The author discusses the intense romance shared by the rains and the various forms of life
“Some people feel the rain, the others just get wet.”
Imagine the smell of the first showers of the season and your mind almost immediately wanders to paperboats, riding bicycles in the rains and enjoying that piping hot cup of tea/coffee with some delectably feel-good pakodas. Even the media, from cinema and music to art and craft, has also enjoyed an evidently undying romance for the rains.
But as I write, overlooking a feathered migratory guest rejoicing in the rains on the cables suspended from my window across the street, it seems that this feeling, emanating like holy smoke from incense, is not just restricted to the emotions associated with Eros-type love. It’s great if you have a partner to accompany you on long drives or for cuddling up indoors, or even some friends to share a joint or to chat up over a bottle of Old Monk; but there’s good enough chance that you’ll get romantic with only the rains for amity.
And why not; rains bring about a sense of life, which in itself is the most romantic notion. The trade winds of the monsoon reach India through thousands of miles of sea and are loaded with the moisture and touch of the cool heights, first of the Western Ghats and then the Himalayas. Signalling the end of the Sun’s autocracy in the clear skies, the first spell of rains impregnates the dry, arid lands for prosperity.
A good monsoon could mean so much to a country like India where most of our livelihoods depend on the agricultural produce. A good monsoon could also mean so much scenic beauty across the diverse lands of the subcontinent. While seeds begin to sprout, fresh, green leaves are born and the doors to the heavens open up into seven different colours through a rainbow, even the fauna regales. You don’t need me telling you why watching a peacock dance under cloudy skies is one of the most poetic sights that nature can offer.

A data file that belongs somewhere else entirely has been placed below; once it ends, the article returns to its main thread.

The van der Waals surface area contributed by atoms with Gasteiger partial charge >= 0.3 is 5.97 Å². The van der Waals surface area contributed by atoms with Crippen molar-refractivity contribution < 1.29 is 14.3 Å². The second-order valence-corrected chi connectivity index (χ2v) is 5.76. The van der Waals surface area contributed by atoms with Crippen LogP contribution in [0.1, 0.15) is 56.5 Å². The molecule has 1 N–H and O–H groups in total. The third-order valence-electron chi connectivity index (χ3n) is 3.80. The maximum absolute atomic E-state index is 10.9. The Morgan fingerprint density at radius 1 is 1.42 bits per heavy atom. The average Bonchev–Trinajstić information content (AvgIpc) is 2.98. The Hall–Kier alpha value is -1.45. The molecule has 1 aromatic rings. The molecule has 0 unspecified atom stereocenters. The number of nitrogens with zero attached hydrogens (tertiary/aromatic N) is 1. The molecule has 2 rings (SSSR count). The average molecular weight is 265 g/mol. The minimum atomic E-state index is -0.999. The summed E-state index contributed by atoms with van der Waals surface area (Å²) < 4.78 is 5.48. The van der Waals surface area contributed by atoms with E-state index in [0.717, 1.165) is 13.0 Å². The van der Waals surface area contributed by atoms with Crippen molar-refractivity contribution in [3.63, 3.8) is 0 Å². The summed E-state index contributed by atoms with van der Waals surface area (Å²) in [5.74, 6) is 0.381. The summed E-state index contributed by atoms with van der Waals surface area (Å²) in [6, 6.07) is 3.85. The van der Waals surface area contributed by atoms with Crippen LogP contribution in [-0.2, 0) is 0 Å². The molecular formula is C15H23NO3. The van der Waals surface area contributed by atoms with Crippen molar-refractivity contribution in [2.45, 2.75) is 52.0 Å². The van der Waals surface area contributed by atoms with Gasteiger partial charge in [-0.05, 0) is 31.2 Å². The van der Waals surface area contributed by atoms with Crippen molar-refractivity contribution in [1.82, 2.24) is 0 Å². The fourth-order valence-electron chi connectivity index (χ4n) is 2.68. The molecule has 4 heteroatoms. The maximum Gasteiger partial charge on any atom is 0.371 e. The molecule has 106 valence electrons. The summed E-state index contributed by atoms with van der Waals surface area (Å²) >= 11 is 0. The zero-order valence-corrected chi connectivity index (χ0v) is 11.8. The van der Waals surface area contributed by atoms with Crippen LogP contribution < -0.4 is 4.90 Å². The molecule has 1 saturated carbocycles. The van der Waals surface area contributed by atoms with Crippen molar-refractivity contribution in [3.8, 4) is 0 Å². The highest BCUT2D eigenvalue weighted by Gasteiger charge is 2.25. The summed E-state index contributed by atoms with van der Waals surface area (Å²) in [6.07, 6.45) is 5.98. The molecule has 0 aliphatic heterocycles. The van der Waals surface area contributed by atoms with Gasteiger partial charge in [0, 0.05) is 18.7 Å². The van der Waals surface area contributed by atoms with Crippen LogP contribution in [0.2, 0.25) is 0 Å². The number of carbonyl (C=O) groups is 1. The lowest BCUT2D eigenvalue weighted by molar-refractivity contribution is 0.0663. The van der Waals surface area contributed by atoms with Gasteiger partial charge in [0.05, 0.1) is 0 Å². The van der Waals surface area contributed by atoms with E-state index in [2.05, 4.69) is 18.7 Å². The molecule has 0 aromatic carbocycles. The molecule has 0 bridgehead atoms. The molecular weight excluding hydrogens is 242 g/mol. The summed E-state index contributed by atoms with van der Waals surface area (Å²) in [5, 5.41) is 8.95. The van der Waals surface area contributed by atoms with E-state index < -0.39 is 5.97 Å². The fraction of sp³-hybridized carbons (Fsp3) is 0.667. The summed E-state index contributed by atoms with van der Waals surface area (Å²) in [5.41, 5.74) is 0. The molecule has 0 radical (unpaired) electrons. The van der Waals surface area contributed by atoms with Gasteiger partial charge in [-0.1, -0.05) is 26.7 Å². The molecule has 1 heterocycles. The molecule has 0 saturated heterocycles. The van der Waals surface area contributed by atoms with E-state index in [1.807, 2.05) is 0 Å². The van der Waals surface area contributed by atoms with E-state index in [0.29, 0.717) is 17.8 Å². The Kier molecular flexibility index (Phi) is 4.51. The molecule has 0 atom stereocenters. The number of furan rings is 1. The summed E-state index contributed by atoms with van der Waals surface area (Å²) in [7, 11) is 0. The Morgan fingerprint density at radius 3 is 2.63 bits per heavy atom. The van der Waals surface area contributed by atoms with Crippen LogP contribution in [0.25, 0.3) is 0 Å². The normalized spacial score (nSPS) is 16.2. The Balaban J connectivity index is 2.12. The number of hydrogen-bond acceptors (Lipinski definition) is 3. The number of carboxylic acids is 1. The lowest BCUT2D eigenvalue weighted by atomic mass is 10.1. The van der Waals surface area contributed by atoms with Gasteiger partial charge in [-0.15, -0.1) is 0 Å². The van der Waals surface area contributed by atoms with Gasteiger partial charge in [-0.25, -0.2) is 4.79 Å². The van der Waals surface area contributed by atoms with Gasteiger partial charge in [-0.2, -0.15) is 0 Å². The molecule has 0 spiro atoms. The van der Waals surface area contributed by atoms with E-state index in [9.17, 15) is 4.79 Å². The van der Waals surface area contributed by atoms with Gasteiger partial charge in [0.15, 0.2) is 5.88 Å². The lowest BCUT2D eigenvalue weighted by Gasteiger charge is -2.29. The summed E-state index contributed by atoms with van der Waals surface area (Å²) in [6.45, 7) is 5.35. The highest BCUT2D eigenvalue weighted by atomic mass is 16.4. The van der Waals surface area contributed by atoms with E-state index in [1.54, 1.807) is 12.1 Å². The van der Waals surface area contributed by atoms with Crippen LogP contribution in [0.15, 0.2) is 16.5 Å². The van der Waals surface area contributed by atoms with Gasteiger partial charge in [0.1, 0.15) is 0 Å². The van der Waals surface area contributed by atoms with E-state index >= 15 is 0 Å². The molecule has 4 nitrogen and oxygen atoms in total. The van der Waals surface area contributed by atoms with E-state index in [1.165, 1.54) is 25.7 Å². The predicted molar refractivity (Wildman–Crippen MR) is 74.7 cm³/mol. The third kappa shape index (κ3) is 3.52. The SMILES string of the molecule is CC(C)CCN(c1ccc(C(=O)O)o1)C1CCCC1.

But as you grow up, you realise that rains entail more than just picnics and bringing out the inner child. In some parts of the country, it also causes heavy damage. Many roads and houses are washed away and so are many precious lives. Along with hurting human life, floods also affect much of the forest vegetation and the animals around it. But doesn’t every idea of romance come with its own tragedies?
According to philosopher Berys Gaut, pleasure and pain are not really opposites: they may be two sides of the very same coin. And with equal sympathies for the loss caused by the rains, it’s just how this romance works. It’s the thing with intense love; it never measures, it only gives. And sometimes it doesn’t realise that maybe it’s giving more than what’s needed.